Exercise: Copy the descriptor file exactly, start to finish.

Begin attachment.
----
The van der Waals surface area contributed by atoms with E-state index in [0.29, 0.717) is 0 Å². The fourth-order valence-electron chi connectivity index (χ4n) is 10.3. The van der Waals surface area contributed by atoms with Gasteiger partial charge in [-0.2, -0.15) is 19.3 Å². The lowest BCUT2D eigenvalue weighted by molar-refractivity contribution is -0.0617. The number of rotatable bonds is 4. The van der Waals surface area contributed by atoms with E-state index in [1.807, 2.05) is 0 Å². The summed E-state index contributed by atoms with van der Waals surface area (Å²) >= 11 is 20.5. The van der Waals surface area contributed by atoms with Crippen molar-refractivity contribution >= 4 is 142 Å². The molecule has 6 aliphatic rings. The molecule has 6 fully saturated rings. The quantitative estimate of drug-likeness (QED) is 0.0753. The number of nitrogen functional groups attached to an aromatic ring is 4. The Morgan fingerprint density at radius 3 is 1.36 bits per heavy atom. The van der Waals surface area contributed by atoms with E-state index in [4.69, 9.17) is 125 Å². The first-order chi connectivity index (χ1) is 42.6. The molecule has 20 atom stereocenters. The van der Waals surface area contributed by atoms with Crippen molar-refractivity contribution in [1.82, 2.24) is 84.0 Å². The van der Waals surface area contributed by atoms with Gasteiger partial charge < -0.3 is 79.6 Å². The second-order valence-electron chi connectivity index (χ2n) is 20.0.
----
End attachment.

The van der Waals surface area contributed by atoms with E-state index in [0.29, 0.717) is 0 Å². The fourth-order valence-electron chi connectivity index (χ4n) is 10.3. The van der Waals surface area contributed by atoms with Gasteiger partial charge in [-0.2, -0.15) is 19.3 Å². The lowest BCUT2D eigenvalue weighted by molar-refractivity contribution is -0.0617. The number of rotatable bonds is 4. The van der Waals surface area contributed by atoms with E-state index in [1.807, 2.05) is 0 Å². The summed E-state index contributed by atoms with van der Waals surface area (Å²) >= 11 is 20.5. The van der Waals surface area contributed by atoms with Crippen molar-refractivity contribution >= 4 is 142 Å². The molecule has 6 aliphatic rings. The molecule has 6 fully saturated rings. The quantitative estimate of drug-likeness (QED) is 0.0753. The number of nitrogen functional groups attached to an aromatic ring is 4. The Morgan fingerprint density at radius 3 is 1.36 bits per heavy atom. The van der Waals surface area contributed by atoms with E-state index in [4.69, 9.17) is 125 Å². The first-order chi connectivity index (χ1) is 42.6. The molecule has 20 atom stereocenters. The van der Waals surface area contributed by atoms with Crippen molar-refractivity contribution in [1.82, 2.24) is 84.0 Å². The van der Waals surface area contributed by atoms with Gasteiger partial charge < -0.3 is 79.6 Å². The second-order valence-electron chi connectivity index (χ2n) is 20.0.